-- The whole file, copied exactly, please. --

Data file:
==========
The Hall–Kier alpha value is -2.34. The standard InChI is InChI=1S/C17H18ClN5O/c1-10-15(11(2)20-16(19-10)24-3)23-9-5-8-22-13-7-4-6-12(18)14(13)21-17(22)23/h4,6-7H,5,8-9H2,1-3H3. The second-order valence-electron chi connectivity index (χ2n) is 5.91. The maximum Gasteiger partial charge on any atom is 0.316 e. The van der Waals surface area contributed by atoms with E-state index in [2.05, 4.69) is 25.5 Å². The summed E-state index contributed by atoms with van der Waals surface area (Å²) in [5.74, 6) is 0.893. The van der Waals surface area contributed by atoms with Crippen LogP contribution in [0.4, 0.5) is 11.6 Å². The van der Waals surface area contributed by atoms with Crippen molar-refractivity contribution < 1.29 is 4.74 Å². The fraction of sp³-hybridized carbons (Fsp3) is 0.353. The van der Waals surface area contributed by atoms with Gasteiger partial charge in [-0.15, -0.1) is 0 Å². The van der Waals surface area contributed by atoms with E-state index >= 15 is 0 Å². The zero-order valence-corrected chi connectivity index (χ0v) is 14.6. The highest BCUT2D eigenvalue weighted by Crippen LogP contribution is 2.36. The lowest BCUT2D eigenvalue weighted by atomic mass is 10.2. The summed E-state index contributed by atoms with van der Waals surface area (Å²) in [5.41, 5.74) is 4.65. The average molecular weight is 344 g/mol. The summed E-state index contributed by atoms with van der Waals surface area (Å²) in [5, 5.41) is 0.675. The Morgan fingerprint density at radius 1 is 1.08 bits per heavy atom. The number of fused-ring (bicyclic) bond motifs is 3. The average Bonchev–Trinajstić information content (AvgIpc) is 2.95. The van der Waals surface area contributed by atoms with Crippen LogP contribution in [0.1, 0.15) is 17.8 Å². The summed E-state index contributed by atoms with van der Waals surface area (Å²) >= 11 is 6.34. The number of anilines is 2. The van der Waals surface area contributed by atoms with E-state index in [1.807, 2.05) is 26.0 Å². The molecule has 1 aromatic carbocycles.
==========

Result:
The Hall–Kier alpha value is -2.34. The standard InChI is InChI=1S/C17H18ClN5O/c1-10-15(11(2)20-16(19-10)24-3)23-9-5-8-22-13-7-4-6-12(18)14(13)21-17(22)23/h4,6-7H,5,8-9H2,1-3H3. The second-order valence-electron chi connectivity index (χ2n) is 5.91. The maximum Gasteiger partial charge on any atom is 0.316 e. The van der Waals surface area contributed by atoms with E-state index in [2.05, 4.69) is 25.5 Å². The summed E-state index contributed by atoms with van der Waals surface area (Å²) in [5.74, 6) is 0.893. The van der Waals surface area contributed by atoms with Crippen LogP contribution in [0.4, 0.5) is 11.6 Å². The van der Waals surface area contributed by atoms with Crippen molar-refractivity contribution < 1.29 is 4.74 Å². The fraction of sp³-hybridized carbons (Fsp3) is 0.353. The van der Waals surface area contributed by atoms with Gasteiger partial charge in [-0.15, -0.1) is 0 Å². The van der Waals surface area contributed by atoms with E-state index >= 15 is 0 Å². The zero-order valence-corrected chi connectivity index (χ0v) is 14.6. The highest BCUT2D eigenvalue weighted by Crippen LogP contribution is 2.36. The lowest BCUT2D eigenvalue weighted by atomic mass is 10.2. The summed E-state index contributed by atoms with van der Waals surface area (Å²) in [5.41, 5.74) is 4.65. The average molecular weight is 344 g/mol. The summed E-state index contributed by atoms with van der Waals surface area (Å²) in [5, 5.41) is 0.675. The Morgan fingerprint density at radius 1 is 1.08 bits per heavy atom. The number of fused-ring (bicyclic) bond motifs is 3. The average Bonchev–Trinajstić information content (AvgIpc) is 2.95. The van der Waals surface area contributed by atoms with Crippen LogP contribution in [0.1, 0.15) is 17.8 Å². The summed E-state index contributed by atoms with van der Waals surface area (Å²) >= 11 is 6.34. The number of anilines is 2. The van der Waals surface area contributed by atoms with E-state index in [1.807, 2.05) is 26.0 Å². The molecule has 1 aromatic carbocycles.